Interesting people were guaranteed to always be found. On a given day, you could come across kindhearted souls wanting to play around with anyone with a heart beat or a small group of assholes hogging the whole rink even when a larger group was waiting patiently for a chance to share. Strangers became friends. Enemies became cohorts. Some enemies became worse enemies. Perhaps you may even witness a drug deal—such close proximity to the Henry Hudson Trail made this a haven for shady happenings which would occur right in front of us by less-concerned persons. In the end, that’s probably what shut the place down. If you played long enough, you could expect at least one or two visits from a police car, just scanning the area and looking around.
This truly was a rink shared by all. You had children first learning how to skate sharing space with adults of AARP age just trying to get some shots in before their next beer league outing. One evening, in a maddening explosion of stupidity, a group of what seemed like 40 well-built individuals showed up to play football on the half of the rink we weren’t using. We were kind enough to restrict ourselves to one half, while they saw it fit to use our blue line as their end zone. I don’t know how there wasn’t a fight or serious injury that night.
One of my later memories that I regard with fondness is when we were kicked out by an army of women in a roller derby league. We were in the middle of playing when they started moving our stuff and barking orders. I said something like, “Excuse me, we were here first”, before I was immediately shut down and descended upon by what seemed like every short-haired female in Monmouth County with their divine ruler jumping down my throat screaming, “Yeah well we have a fuckin’ town permit and we will call the cops if you don’t get the fuck out right now.” Most interactions at the rink went as pleasantly.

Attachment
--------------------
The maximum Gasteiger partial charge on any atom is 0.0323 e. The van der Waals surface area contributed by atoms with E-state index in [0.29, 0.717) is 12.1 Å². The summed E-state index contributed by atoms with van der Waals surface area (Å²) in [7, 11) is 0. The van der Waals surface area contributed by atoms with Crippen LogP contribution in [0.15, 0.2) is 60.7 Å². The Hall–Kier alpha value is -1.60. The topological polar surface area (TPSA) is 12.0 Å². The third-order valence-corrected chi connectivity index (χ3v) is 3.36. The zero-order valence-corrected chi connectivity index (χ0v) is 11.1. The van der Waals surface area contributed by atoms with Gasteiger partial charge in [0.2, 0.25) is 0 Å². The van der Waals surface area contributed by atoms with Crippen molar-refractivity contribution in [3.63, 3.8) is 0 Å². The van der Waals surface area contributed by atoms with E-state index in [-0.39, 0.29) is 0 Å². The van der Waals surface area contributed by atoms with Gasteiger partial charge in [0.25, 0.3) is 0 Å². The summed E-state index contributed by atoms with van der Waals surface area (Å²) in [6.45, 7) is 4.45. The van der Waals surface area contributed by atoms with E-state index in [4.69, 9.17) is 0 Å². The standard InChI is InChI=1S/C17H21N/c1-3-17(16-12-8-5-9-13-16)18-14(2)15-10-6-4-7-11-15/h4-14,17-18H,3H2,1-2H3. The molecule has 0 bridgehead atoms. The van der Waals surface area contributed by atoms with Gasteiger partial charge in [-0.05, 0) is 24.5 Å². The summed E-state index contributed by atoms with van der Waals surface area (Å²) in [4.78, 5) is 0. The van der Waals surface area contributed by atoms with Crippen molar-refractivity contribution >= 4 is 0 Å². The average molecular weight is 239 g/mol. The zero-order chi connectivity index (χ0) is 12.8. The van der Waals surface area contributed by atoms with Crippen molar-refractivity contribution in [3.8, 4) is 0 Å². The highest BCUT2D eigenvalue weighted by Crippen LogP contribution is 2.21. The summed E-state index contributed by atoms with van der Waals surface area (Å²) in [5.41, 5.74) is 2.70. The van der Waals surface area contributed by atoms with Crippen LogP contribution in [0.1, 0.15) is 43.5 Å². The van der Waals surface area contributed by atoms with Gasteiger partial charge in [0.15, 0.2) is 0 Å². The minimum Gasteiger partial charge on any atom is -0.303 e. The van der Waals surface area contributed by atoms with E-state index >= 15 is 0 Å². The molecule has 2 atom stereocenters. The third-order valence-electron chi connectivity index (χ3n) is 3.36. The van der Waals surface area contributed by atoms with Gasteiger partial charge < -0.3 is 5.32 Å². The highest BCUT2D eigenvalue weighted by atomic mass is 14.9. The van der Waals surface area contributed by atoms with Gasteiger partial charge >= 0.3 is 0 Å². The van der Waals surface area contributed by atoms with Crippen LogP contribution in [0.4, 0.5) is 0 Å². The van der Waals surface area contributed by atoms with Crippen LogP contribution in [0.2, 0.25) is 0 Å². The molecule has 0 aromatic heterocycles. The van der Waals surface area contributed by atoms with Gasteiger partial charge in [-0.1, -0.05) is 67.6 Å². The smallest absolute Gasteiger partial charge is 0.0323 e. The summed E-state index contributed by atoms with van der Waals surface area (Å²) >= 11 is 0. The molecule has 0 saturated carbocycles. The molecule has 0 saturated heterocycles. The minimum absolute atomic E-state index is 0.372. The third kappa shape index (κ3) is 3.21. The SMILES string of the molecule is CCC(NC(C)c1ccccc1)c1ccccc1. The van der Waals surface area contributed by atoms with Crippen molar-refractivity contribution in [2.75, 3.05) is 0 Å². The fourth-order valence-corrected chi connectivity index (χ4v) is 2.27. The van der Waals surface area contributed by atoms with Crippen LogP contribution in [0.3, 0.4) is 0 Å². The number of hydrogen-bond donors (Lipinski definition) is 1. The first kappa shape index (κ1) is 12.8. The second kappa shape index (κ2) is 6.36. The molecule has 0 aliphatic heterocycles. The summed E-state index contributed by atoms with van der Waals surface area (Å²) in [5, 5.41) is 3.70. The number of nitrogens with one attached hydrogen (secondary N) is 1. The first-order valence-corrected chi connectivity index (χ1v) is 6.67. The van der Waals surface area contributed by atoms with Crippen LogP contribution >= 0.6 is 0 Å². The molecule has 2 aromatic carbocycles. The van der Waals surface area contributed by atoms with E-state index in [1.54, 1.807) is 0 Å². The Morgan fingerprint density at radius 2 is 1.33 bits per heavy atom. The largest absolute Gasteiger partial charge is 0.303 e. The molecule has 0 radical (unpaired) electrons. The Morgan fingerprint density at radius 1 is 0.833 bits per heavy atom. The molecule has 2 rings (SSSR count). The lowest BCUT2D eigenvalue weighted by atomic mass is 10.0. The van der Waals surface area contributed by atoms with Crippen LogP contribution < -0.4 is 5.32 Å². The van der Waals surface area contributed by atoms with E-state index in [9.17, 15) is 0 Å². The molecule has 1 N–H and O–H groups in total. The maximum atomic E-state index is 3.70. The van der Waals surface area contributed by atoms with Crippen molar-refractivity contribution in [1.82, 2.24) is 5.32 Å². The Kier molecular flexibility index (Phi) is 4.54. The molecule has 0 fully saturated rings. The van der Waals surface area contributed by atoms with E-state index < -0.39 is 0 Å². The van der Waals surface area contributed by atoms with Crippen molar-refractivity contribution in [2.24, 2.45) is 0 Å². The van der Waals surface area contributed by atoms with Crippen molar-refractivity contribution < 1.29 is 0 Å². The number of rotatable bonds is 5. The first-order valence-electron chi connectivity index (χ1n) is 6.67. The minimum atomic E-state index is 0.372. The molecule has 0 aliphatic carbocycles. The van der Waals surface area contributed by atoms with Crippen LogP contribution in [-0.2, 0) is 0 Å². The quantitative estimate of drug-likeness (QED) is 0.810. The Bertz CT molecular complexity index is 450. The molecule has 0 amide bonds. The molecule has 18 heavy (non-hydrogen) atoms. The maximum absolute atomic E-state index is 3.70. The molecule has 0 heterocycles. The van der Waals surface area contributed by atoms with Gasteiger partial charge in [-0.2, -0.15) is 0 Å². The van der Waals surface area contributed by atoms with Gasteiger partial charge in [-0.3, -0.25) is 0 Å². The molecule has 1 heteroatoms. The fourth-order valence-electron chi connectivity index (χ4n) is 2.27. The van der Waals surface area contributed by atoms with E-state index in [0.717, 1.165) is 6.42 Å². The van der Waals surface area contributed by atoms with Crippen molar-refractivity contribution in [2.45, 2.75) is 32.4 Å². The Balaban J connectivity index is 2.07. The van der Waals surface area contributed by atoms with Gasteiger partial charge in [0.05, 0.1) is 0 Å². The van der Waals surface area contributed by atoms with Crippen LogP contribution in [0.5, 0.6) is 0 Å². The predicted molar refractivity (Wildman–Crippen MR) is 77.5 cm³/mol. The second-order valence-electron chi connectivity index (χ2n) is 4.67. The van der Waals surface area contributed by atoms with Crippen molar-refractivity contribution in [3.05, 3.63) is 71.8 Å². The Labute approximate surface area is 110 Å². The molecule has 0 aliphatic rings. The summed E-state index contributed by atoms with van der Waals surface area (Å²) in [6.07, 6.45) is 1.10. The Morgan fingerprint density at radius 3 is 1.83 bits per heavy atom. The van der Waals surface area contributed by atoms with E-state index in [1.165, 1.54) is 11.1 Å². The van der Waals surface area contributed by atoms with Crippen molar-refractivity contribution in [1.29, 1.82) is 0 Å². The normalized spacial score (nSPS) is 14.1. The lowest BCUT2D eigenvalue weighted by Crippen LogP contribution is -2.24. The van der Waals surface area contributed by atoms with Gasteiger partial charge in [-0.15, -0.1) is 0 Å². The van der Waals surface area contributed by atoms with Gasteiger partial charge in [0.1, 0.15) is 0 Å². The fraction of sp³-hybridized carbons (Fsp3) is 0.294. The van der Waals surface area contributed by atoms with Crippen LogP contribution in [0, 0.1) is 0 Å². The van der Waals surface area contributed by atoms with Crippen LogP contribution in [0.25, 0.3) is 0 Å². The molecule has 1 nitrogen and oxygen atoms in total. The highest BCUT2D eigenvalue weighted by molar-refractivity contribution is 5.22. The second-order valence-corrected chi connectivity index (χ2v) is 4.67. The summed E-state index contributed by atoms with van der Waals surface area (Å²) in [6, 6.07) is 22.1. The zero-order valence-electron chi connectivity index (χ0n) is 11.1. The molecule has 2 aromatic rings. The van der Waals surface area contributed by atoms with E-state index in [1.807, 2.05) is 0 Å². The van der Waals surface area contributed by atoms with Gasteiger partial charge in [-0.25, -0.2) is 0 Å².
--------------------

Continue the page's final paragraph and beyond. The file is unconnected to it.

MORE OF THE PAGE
The bottom line is, our hockey league or group or whatever you want to call it was more than friends playing around. It was like a fraternity. We played constantly and when we couldn’t play, we were hanging out somewhere else. We learned to better ourselves both skill-wise and as men. It was a shame seeing the rink deteriorate right before our very eyes. It was in early 2016, I believe, that the rink was fenced off never to open. Our group moved to another rink nearby as a result. It is serviceable but lacks the character. Now, as of a few days ago, it has been demolished for good. How many other groups like ours poured energy into that place? How many shots taken, saves made, goals scored, and drops of blood oozed into that rink? Too many to count.
Now, we are left with only our memories. Those day games with the sun shining directly into the goalie’s eyes, or the night games when the lights cast a warm glow across the surface. From lungs hurting from rampaging through the freezing winter air to sweating and panting on a hot summer night, we certainly experienced all this tiny place had to offer.